In case it doesn't disturb you enough to have prehistoric monsters bounding across the horizon and lurking around the depths of the ocean, recall that dinosaurs also ruled the air. It's a scary thought, isn't it? Let alone the threat of reptilian predation from above, the situation with droppings must have been completely out of hand.
If you watch this week's episode of "Primeval," you know that these airborne reptiles aren't all as friendly as series mascot Rex. But before we get into the nitty-gritty of these aerial lizards, a necessary clarification: What's the difference between pterodactyls, pterosaurs and pteranodons? Easy: Pterosaurs ("wing lizards") are dinosaurs belonging to the order Pterosauria, and were the first vertebrates capable of flight. This large group of animals is often incorrectly referred to as pterodactyls ("wing fingers"), which are actually a suborder of the Pterosaur family. And finally pteranodons ("wing, toothless") are a specific genus within the pterodactyl suborder. (For the sake of reference, humans are a species in the primates order.)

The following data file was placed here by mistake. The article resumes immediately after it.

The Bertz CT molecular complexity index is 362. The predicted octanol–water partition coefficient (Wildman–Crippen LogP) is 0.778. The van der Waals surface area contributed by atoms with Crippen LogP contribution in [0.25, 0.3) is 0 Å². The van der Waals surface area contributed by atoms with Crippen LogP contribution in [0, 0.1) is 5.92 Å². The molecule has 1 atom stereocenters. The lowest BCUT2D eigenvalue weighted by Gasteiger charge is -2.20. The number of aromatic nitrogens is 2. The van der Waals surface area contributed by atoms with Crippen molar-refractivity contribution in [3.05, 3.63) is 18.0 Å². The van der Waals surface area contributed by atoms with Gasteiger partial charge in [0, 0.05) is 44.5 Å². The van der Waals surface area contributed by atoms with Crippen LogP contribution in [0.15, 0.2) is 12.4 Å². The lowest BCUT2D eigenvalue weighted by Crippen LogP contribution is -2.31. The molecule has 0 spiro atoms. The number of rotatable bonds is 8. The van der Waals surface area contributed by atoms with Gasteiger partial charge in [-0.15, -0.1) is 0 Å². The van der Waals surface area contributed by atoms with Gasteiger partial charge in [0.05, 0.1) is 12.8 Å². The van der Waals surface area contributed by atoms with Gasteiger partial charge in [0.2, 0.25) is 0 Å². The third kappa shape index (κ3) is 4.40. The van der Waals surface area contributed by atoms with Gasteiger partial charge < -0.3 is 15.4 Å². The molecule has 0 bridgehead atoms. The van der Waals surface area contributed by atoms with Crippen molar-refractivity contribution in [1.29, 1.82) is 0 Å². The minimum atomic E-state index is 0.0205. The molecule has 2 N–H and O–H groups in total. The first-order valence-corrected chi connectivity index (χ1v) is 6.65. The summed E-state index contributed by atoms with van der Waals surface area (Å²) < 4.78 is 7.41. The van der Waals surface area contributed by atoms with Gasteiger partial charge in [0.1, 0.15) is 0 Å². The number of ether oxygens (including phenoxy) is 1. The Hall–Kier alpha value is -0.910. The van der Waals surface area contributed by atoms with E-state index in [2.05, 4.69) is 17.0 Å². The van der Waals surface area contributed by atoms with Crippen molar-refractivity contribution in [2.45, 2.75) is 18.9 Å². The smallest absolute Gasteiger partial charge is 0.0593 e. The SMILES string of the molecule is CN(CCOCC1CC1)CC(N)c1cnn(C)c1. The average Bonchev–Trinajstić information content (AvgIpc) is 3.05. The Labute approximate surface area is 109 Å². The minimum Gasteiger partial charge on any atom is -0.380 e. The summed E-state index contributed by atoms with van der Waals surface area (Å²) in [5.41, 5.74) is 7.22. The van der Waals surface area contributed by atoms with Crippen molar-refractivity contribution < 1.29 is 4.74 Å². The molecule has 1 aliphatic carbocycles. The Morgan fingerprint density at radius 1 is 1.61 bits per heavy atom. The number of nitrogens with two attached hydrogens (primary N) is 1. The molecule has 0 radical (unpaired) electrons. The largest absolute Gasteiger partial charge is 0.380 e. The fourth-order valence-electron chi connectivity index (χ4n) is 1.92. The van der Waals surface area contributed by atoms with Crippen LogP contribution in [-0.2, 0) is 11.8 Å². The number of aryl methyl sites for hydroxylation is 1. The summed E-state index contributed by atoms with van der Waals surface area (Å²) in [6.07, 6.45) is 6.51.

The real treat in tonight's "Primeval," however, would have to be the Anurognathus ("without tail"), a tiny aerial dinosaur that suggests the worst possibly offspring between a hummingbird and a piranha. Here's where we cut the easily rattled a break: The creative types behind "Primeval" considerably amped up the Anurognathus to make it more of a threat to the show's human characters. Wikipedia notes that while its anatomy suggests it was an insectivore and a hunter, scientists are divided on how it went about hunting. Neither camp, however, seems to think that the Anurognathus possessed a piranha-like affinity for blood or the ability to skeletonize carcasses. It's worth pointing out that the team behind "Primeval" previously featured the Anurognathus on "Walking With Dinosaurs" as having a symbiotic relationship with larger dinosaurs -- as Wikipedia notes, akin to that of a tickbird and a rhino. This, however, is also conjecture.
We chose the Anurognathus to be our crayon-ready, color-in-able dino of the week. Download the printable PDF here.
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